These views normally depend on the assumption that to explain something fully, it is to be explained in terms of physical science; that sciences other than physics must have their scientific credentials vindicated by physics – all science must be reducible to physics. This means that the content of sciences other than physics must be reducible or derivable from physics and bridge principles linking physical concepts to non-physical concepts. Therefore everything that is explicable by any science is explicable in terms of physics (Crane 2003).

Dennett does not walk over issues with a slogan of strong reductionism: there is reductionism and reductionism. They cannot be equated. Thus his distinction between bland and preposterous readings of reduction is useful. According to the bland reading it is possible and desirable to unify chemistry, physics, biology and even the social sciences (Dennett 1995). His argument is that all societies are composed of human beings who, as mammals must fall under the principles of biology that covers mammals:

Mammals in turn are composed of molecules, which must obey the laws of chemistry, which in turn must obey regularities of the underlying physics. As opposed to the bland reading, the preposterous reading of reductionism wants to abandon all the principles, theories, vocabularies, theories, and laws of higher-level sciences in favour of the lower level terms. A reductionist dream, on such preposterous or greedy reading, might be to write ‘A Comparison of Keats and Shelly from the Molecular point of view ‘or ‘The role of oxygen atoms in Supply-Side economics’. (Dennett 1995:81)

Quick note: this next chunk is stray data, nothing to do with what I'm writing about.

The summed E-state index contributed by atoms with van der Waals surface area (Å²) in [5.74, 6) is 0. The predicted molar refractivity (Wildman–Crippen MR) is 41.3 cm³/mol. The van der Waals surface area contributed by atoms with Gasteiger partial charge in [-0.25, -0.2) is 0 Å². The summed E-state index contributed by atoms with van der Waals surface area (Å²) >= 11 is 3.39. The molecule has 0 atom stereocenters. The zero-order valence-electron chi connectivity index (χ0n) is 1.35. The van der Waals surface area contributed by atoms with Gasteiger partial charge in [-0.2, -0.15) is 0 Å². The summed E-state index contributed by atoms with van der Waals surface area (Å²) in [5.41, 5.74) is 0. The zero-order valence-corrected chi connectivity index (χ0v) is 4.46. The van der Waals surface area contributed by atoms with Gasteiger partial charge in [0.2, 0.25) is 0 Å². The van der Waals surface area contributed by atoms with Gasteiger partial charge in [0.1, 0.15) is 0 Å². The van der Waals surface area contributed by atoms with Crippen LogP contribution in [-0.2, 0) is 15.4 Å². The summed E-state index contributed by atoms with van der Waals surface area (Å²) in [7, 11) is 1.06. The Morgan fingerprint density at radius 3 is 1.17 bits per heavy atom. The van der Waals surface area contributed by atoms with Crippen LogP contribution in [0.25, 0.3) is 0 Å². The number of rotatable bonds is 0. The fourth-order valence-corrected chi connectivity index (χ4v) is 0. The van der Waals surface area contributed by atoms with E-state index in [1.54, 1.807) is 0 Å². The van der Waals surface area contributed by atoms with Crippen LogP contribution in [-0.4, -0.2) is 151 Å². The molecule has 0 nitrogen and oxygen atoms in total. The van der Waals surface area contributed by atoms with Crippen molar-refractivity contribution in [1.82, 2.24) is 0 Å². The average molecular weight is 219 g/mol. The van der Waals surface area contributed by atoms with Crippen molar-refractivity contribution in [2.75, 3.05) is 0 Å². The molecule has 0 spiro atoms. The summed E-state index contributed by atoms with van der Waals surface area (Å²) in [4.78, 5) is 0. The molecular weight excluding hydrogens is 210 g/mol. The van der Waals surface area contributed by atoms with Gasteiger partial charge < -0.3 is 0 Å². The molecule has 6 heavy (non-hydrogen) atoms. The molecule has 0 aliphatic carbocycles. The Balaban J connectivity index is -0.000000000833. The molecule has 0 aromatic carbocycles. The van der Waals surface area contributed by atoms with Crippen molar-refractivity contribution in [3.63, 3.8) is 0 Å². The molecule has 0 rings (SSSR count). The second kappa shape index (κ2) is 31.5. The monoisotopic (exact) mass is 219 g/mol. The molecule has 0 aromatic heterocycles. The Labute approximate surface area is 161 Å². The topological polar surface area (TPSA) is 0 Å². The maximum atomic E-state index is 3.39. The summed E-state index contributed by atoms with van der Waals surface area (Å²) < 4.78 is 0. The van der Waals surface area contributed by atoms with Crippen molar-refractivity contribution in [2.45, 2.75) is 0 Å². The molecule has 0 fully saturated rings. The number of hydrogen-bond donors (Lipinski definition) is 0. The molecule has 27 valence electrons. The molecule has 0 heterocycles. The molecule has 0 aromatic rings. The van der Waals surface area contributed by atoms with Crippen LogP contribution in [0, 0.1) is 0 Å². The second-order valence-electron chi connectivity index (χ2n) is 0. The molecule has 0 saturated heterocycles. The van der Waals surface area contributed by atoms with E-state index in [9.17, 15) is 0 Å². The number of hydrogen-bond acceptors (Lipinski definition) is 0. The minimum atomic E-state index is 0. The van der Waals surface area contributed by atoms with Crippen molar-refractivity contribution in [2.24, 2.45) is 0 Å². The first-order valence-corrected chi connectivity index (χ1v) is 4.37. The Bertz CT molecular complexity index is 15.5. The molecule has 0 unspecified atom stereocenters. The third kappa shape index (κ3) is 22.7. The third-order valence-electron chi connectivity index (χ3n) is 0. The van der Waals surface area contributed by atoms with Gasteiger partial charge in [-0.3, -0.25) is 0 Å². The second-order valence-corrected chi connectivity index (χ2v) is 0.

One view is to see reductive explanation wholly in terms of simpler entities. To reduce is simply to explain higher-level phenomena in terms of lower–level phenomena (Burton 1995). This is one way to view reduction. It is argued that the basic phenomena themselves will eventually be reductively explainable in terms of something still more basic; complex phenomena like consciousness can be explained by or eliminated in favour of a few or even basic mechanisms that: